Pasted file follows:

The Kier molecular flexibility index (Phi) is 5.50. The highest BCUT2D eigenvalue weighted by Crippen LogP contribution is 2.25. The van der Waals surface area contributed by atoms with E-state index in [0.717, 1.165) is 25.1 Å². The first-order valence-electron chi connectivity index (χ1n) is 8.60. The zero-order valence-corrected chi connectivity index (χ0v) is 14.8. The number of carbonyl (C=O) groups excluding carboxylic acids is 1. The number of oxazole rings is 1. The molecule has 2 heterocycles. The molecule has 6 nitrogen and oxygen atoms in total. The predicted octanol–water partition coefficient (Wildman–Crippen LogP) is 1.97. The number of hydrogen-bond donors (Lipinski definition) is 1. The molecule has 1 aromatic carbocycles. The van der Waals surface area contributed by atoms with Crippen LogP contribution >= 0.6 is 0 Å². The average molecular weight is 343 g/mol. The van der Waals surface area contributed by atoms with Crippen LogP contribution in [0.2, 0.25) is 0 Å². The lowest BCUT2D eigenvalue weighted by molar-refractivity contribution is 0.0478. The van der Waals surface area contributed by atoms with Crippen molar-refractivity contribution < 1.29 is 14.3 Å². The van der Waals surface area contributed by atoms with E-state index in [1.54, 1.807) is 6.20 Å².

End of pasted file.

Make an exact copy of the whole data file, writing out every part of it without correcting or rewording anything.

The Kier molecular flexibility index (Phi) is 5.50. The highest BCUT2D eigenvalue weighted by Crippen LogP contribution is 2.25. The van der Waals surface area contributed by atoms with E-state index in [0.717, 1.165) is 25.1 Å². The first-order valence-electron chi connectivity index (χ1n) is 8.60. The zero-order valence-corrected chi connectivity index (χ0v) is 14.8. The number of carbonyl (C=O) groups excluding carboxylic acids is 1. The number of oxazole rings is 1. The molecule has 2 heterocycles. The molecule has 6 nitrogen and oxygen atoms in total. The predicted octanol–water partition coefficient (Wildman–Crippen LogP) is 1.97. The number of hydrogen-bond donors (Lipinski definition) is 1. The molecule has 1 aromatic carbocycles. The van der Waals surface area contributed by atoms with Crippen LogP contribution >= 0.6 is 0 Å². The average molecular weight is 343 g/mol. The van der Waals surface area contributed by atoms with Crippen LogP contribution in [0.2, 0.25) is 0 Å². The lowest BCUT2D eigenvalue weighted by molar-refractivity contribution is 0.0478. The van der Waals surface area contributed by atoms with Crippen molar-refractivity contribution < 1.29 is 14.3 Å². The van der Waals surface area contributed by atoms with E-state index in [1.54, 1.807) is 6.20 Å².